Effects of diapausing egg banks

In the presence of strong selection the effects of diapausing egg bank (see Supplementary Fig. S2) were minimal. In weak selection conditions: (1) at high population density (K = 2 × 107) genes under selection are less affected by persistent founder effects that when no bank is present (Fig. 7), and populations show a trend to be locally adapted; (2) at low population density (K = 22 × 104), FST values at recombination rates 0.0 and 0.1 are statistically different from the neutral scenario—unlike at higher recombination rates—, which indicates that genetic hitchhiking could be of some importance; (3) at K = 2 × 104 FST and FSTQ had higher variance at all recombination rates than in the scenario with no diapausing egg bank (Fig. 7).

In the absence of a diapausing egg bank, populations reach maximum FSTQ values in about 40–50 sexual generations regardless of population size (data not shown). However, when a diapausing egg bank exists, advantageous alleles need a longer time to reach fixation (about 150 sexual generations for K = 2 × 104, and about 300 generations for K = 2 × 107).

We computed FSTQ vs. FST correlations within each tested parameter combination. Significant correlations were found only in the case of the low K (22 × 104) without diapausing egg bank. Correlation coefficient is always positive, and the ranges are: Kendall’s tau = 0.66–0.53 and Spearman’s rho = 0.73–0.56 for strong selection; Kendall’s tau = 0.68–0.32 and Spearman’s rho = 0.80–0.38 for weak selection.

Discussion

The understanding of the evolutionary factors responsible for the strong population structure of passively dispersed aquatic organisms in the face of potentially high gene flow has attracted considerable attention (De Meester et al., 2002; Mills, Lunt & Gómez, 2007; Campillo et al., 2009). We have presented a specific model and, by simulation, explored the effects of genetic drift associated to population founding (founder effects), gene flow via migration and local adaptation on genetic differentiation. Our results show that the strongest effect were persistent founder effects, resulting largely from the distinctive life history traits of these organisms: few population founders, high rates of population growth, large population sizes and the presence of diapausing egg banks. These results are in agreement with those of Boileau et al. (Boileau, Hebert & Schwartz, 1992), who proposed that persistent founder effects are an important force shaping the genetic structure of passively dispersed aquatic organisms. A novel aspect of our findings is that the persistent founder effects hold in a scenarios with selection and genetic linkage. The most remarkable and novel result of our simulations is that the role of local adaptation and genetic hitchhiking on shaping genetic structure of these organisms is not significant in large populations, although it plays a significant role in small populations. Recent data in the rotifer B. plicatilis in fact indicates very low levels of genomic linkage, meaning that the opportunities for hitchhiking are limited and selection can freely act in very specific regions of the genome without affecting nearby loci (Franch Gras et al., 2018).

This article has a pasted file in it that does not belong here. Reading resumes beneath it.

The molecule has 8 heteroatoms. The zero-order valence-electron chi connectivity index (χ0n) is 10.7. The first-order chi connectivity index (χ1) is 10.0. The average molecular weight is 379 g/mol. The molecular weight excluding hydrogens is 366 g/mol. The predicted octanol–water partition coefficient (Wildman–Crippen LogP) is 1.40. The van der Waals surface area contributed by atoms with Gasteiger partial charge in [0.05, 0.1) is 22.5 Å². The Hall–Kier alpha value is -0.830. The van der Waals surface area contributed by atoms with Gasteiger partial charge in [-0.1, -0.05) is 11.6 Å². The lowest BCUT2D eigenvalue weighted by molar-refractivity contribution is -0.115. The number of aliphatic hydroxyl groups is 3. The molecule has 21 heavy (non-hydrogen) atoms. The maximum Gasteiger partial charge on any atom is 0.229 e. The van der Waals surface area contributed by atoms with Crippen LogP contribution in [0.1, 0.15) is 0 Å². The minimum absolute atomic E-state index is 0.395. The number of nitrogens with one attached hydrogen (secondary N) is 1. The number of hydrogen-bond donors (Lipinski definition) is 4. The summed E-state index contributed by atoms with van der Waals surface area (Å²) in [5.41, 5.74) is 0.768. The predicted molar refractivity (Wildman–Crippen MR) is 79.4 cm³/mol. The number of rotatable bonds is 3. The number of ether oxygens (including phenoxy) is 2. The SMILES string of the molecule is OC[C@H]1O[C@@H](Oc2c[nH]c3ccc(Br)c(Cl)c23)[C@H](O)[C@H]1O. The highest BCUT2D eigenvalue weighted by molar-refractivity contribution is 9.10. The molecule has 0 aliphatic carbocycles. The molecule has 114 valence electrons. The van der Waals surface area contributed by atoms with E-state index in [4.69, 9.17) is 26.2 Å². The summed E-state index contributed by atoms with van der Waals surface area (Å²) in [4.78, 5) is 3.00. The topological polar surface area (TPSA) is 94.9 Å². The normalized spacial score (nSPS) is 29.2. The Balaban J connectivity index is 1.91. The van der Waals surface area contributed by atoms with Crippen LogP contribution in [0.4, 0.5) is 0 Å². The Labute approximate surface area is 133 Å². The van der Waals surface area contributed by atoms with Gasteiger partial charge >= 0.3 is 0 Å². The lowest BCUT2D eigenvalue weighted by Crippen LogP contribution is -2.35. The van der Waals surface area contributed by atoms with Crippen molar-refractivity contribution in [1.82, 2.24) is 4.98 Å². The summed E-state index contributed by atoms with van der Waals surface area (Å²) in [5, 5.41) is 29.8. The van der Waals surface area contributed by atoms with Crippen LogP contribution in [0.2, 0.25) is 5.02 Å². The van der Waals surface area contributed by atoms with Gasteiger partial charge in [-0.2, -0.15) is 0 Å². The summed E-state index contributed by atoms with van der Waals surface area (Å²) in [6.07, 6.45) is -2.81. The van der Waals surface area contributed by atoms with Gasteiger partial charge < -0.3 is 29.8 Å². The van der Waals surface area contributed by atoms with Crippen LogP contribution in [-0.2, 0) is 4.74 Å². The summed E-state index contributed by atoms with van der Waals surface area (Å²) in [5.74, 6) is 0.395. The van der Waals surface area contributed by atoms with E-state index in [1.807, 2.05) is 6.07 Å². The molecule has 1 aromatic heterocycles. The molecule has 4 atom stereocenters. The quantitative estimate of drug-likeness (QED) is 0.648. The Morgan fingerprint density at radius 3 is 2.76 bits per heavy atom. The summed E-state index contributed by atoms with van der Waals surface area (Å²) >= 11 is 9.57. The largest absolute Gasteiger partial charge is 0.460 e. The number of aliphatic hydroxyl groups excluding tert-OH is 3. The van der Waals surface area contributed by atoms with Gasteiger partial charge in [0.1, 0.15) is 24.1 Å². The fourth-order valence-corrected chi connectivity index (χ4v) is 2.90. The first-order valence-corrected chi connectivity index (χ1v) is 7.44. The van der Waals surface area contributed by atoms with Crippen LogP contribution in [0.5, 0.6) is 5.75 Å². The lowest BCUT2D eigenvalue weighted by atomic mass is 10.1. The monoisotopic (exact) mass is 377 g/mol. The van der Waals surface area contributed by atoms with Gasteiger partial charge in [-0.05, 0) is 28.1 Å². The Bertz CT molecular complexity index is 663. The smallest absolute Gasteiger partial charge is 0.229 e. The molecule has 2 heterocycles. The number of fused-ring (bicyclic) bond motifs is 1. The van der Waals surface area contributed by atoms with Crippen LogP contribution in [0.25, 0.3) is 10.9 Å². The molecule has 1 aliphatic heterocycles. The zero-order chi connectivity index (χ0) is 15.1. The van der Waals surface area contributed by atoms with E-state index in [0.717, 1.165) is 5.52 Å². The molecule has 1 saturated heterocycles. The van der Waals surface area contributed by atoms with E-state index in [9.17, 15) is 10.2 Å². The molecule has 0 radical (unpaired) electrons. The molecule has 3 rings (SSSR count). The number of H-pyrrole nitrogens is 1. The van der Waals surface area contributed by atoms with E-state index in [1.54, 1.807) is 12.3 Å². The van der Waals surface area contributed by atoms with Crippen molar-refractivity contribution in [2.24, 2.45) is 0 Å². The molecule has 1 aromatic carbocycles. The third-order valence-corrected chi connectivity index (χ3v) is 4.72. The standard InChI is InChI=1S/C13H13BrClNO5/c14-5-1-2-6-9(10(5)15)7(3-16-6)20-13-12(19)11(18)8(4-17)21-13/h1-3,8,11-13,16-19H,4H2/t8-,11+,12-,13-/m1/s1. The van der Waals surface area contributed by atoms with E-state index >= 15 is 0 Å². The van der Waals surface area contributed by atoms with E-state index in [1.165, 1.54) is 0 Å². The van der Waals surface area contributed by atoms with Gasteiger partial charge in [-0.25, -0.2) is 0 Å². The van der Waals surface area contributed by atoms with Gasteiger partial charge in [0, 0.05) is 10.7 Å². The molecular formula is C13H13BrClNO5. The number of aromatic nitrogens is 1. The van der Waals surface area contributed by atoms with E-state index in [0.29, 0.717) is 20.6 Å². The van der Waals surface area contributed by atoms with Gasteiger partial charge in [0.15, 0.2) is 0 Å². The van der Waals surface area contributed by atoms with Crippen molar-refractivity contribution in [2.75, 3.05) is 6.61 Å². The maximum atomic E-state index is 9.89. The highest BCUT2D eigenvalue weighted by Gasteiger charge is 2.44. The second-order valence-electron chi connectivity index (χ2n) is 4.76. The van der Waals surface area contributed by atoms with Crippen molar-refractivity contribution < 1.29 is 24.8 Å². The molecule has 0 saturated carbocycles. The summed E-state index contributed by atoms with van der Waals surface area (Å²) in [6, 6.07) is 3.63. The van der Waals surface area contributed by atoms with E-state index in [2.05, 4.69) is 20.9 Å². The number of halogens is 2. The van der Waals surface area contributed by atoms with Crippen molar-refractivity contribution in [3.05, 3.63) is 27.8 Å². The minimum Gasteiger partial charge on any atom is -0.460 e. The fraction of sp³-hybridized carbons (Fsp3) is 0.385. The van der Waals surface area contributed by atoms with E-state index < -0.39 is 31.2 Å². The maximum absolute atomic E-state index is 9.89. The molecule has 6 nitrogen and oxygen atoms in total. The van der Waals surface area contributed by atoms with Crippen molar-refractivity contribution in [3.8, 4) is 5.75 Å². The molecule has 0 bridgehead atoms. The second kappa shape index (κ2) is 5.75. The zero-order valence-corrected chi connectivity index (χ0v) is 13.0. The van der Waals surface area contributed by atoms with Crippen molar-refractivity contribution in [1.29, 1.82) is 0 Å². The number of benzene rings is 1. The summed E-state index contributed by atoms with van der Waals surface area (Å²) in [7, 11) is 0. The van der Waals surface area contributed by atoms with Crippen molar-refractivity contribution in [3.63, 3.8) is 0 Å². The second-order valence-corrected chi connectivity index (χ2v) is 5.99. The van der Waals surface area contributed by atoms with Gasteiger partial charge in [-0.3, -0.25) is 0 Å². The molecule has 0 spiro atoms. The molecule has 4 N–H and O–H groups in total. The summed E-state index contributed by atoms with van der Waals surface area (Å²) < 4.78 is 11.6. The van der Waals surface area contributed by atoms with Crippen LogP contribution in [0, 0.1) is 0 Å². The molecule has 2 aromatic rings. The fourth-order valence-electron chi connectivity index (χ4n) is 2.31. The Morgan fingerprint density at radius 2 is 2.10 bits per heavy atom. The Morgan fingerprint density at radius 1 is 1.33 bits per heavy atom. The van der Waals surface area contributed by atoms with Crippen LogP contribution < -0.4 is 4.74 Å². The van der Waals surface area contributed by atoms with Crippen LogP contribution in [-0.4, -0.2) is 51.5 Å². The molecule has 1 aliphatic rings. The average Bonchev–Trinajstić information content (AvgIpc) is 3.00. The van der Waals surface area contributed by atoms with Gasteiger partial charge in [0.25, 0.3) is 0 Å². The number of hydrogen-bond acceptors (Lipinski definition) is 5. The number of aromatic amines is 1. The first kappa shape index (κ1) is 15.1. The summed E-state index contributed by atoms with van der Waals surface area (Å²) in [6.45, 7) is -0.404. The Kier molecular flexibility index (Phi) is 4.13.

In agreement with Boileau, Hebert & Schwartz (1992), migration has a very limited effect on the population structure of passively dispersed aquatic organisms. For instance, a migration rate of 1,000 individuals per sexual generation is needed to cause a noticeable effect on FST in a large population. Although direct estimates of the number of dispersing stages are unavailable, this extremely large value appears unlikely to occur between non-connected ponds (Cáceres & Soluk, 2002; Allen, 2007; Frisch, Green & Figuerola, 2007), and is inconsistent with estimates of the number of founders in natural populations, which are expected to be correlated with regular migration rates (Louette et al., 2007; Badosa et al., 2017). However, for small population sizes our model recovers the expected pattern for the combined effect of migration and drift under neutral genetic differentiation.